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Ray Pride

By Ray Pride Pride@moviecitynews.com

Bug (2006, ***)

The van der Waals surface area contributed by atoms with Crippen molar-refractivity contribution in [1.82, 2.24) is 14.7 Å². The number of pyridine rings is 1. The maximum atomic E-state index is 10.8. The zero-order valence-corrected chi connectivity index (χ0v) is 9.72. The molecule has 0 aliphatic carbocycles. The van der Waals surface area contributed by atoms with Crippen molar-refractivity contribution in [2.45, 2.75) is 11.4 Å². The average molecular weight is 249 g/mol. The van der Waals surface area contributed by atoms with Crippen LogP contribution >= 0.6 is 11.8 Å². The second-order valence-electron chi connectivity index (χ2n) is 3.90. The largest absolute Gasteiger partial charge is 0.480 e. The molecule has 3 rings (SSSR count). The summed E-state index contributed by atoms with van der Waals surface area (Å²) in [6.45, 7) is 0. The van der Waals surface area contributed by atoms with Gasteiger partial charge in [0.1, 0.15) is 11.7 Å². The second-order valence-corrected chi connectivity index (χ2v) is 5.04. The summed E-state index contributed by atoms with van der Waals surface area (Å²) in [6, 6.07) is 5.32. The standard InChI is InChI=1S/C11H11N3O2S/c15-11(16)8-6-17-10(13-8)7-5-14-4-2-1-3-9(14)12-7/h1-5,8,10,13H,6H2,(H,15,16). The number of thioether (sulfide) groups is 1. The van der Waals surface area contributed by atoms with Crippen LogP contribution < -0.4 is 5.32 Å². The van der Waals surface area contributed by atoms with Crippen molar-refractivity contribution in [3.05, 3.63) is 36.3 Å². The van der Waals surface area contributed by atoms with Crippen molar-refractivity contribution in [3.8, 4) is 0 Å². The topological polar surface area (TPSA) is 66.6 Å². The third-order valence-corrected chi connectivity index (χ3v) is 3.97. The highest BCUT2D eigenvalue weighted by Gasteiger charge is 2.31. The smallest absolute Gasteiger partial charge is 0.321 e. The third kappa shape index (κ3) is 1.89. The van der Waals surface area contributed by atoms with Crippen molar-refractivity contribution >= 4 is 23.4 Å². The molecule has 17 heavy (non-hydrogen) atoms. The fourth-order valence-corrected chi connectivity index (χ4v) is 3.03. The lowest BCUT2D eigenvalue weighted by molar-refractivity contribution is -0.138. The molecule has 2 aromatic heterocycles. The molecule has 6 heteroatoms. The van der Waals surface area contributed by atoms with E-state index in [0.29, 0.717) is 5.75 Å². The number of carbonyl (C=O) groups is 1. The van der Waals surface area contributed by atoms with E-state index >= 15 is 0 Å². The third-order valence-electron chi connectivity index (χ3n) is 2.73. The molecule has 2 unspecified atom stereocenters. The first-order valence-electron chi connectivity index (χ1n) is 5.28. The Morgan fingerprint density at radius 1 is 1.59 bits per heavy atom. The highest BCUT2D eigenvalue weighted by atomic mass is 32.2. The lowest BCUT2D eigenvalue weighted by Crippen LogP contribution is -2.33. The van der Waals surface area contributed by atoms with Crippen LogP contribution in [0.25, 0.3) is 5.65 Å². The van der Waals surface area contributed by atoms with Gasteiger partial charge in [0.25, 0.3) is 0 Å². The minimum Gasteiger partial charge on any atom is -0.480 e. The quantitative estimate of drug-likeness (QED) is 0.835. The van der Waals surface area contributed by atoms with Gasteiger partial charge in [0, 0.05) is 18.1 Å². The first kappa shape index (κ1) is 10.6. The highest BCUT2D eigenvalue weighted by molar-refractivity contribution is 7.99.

AT THE AGE OF 71, WILLIAM FRIEDKIN’S MANAGED TO MAKE A MOVIE that has moments that are even more terrifying than The Exorcist (1973). The sustained intensity of that movie remains mysterious: a while back, over the course of several weeks, I watched 06_300dpi.jpgFriedkin’s blunt yet elusive film five times in a row, in 10-minute bites each day. I have some notions, but its power (beyond the great male fear of the power of emerging female sexuality) remains enigmatic. (Mark Kermode has written a couple of editions of an exceptional book about that film.) The exquisite and troubling Bug is based on a Steppenwolf-produced play from 2004 by Tracy Letts (who also wrote the screenplay). Michael Shannon, who originated the role, plays Peter, a Gulf War veteran who happens into the life of Agnes, a weary Oklahoma woman who lives in a motel literally named “Rustic,” the letters on its roof battered by years of winds. Ashley Judd plays Agnes with unstrung empathy, and a certain modicum of fearlessness as the story turns brutally dark. Agnes still lives in fear of her ex, Goss, played by a bulked-up Harry Connick, Jr., especially after she finds out he’s been released from prison early. Once the pair bond, “Bug” grows relentless. There’s a staggering amount of technique on display, even as the events of Peter’s growing paranoia about “all the technology, the chemical, the information” become repellent. The dialogue is theatrical without coming off stagy; there are swell small observations like Agnes’ “People who don’t drink make me nervous”; “I was bad to drink back then”; “You a con?” getting the very con-like reply, “No, ma’am”; and Judd’s drawn-out Kentucky drawl, “Not that I got much to say unless I talk about mis-e-ry.” Directing opera of late seems to have reinvigorated Friedkin’s interest in storytelling through sound; the sound design, which includes nearly silent passages, the whoosh of ceiling fans and helicopter blades (real or imagined). These are the wings of dark angels, as in Douglas Sirk’s final masterpiece, the equally claustrophobic Talk To Me Like The Rain (1975). Michael Grady’s boldly colored cinematography, and a willingness to zoom from close to closer up, lends even more intensity to the febrile goings-on. Shannon’s generously theatrical, gestural performance is matched by a couple of shared hallucinations by Peter and Agnes, as we see what they think is happening; with a roar of helicopter noise, the motel room is battered and lit and shakes like they were inside the house that detonates at the end of Antonioni’s Zabriskie Poin.” (There is a little bit of Billy Bob Thornton’s Karl Childers in the clipped mien adopted by Shannon, but that is only a parallel, and surely not an influence on his fully realized performance.) Some will reject as familiar the down-at-the-mouth characters and others will find the increasing violence intolerable. Still, I was awestruck by huge chunks of the movie’s infuriating descent beyond madness and the inexorable style. For example, there’s a jumpcut from a striking sex scene to an exterior shot of the motel by day, which immediately jumpcuts to night. That’s a Billy Friedkin editing shock. There’s also the memorable end credit, “Additional Music by Serj Tankian,” and yes, those stings from the System of a Down frontman are used in just the way they ought to be. [Ray Pride.] Bug opens wide Friday.

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